The studio originally planned to park a decommissioned C-130 Hercules at the civilian airport because it was the largest plane they could find, Furr said. But when filmmakers were in Chicopee for the initial “meet and greet,” Furr suggested substituting a C-5M. The Super Galaxy is the second-largest plane in the world, and it is not often readily available.

“It shows another aspect of the Air Force,” Furr said. “I think a lot of folks know about the fighter jets and explosions, but by getting the word of the C-5 out there shows the air mobility and the global mobility part.”

Between 10 and 12 movies and another about 140 documentaries are filmed on military bases every year. They can be a planning headache because there are so many details to figure out, such as ensuring there are enough port-a-potties and that trash disposal is readily available. There are also security and safety concerns, especially when filming on the flight line while jets are landing, Roberts said.

“It is a massive logistical effort to have a blockbuster movie on your base and they crushed it,” Roberts said, adding the public affairs department of Furr, Lt. Kristine MacDonald and William Pope were in charge of coordinating everything and ensuring it ran smoothly.

It wasn’t easy. Furr said there were a couple of 14- and 15-hour days when the main actors were at the set. In addition, it was bitterly cold and they had to take extra precautions because of the COVID-19 pandemic.

Furr said he knew nothing about filming a movie and had to learn a lot on the fly. Roberts was on scene for the filming and available at any time to answer questions about legal issues, managing security and anything else.

When the actors arrived, Furr said he didn’t even have time to be star-struck because everyone — the film crews, the Westover crews and the actors — was working so hard.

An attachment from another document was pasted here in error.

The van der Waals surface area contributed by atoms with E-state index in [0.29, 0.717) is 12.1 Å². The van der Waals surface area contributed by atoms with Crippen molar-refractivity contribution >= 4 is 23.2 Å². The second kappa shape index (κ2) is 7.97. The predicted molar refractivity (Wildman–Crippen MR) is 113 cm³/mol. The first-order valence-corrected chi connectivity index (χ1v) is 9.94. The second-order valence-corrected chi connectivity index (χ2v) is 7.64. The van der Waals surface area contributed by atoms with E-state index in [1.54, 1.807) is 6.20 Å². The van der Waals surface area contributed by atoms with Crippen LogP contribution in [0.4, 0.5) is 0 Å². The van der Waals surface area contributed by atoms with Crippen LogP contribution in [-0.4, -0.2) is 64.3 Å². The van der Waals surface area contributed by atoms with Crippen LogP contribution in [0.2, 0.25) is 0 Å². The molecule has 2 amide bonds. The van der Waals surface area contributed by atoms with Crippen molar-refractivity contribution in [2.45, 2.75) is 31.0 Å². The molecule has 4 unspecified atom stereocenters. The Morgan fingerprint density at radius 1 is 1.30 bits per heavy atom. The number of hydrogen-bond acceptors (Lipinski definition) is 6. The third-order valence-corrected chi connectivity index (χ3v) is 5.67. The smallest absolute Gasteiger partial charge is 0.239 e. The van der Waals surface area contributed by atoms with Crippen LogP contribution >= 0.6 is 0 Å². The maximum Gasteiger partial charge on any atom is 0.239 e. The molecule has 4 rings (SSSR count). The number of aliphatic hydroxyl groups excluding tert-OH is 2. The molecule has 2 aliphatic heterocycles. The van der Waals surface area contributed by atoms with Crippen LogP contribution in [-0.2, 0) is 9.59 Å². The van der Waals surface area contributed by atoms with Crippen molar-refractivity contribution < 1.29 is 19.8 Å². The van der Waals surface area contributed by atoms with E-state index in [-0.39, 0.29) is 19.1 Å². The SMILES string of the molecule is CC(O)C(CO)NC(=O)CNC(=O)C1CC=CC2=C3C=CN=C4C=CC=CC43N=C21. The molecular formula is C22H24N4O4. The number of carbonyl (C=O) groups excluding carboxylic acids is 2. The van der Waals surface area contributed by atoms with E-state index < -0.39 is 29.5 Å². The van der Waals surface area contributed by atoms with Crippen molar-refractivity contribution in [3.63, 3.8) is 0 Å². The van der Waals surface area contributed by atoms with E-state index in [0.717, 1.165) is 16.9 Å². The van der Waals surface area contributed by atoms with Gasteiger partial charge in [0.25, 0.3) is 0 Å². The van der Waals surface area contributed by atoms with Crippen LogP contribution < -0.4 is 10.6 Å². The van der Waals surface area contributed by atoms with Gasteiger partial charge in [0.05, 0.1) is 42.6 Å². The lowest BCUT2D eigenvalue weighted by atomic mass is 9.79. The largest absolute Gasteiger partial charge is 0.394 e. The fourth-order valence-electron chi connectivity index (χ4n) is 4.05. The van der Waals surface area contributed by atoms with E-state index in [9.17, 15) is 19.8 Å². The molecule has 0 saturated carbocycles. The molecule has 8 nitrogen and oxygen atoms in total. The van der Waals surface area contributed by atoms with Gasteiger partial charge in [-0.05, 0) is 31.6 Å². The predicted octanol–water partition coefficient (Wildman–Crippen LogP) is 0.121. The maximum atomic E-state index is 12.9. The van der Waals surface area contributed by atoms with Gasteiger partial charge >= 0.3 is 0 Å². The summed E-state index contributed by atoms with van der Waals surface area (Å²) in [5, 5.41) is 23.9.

“They are Hollywood talent and very famous, but we had a job to do and I had my hands full,” Furr said. “We didn’t have time to sit down and say, ‘Hey, that’s Jennifer Lawrence.’”

“It was more fascinating to see the entire process,” he added.

Coronavirus vaccines weren’t available at the time of filming. Multiple precautions were taken and anyone inside the filming zone had to be tested every day, Furr said.

“We didn’t have the opportunity to do handshakes and meetings with the Westover airmen,” Roberts said.

In general about 250 people, between the film cast and crew and Westover personnel, were in the “A zone” during filming at the base, and around 200 were at the civilian airport, Furr said.

Roberts said he has seen the movie in its entirety and, as expected, hours of film ended up on the cutting room floor. Scenes involving Westover last a minute or less out of the 2-hour and 18-minute film.

Still, neither Furr nor Roberts have any regrets, both saying they appreciate any opportunity to highlight the role of the Air Force reservist or “citizen airman” and to do a little recruiting.

For Roberts, who retired as a lieutenant colonel in the Air Force entertainment liaison office, “Don’t Look Up” was his first film in his current position with the Department of Defense.

“When I heard about it, I smiled to myself and said I know that place,” he said, adding he grew up close to Westover, attended Lambert-Lavoie Elementary and Edward J. Bellamy Middle School and graduated from Comprehensive High School.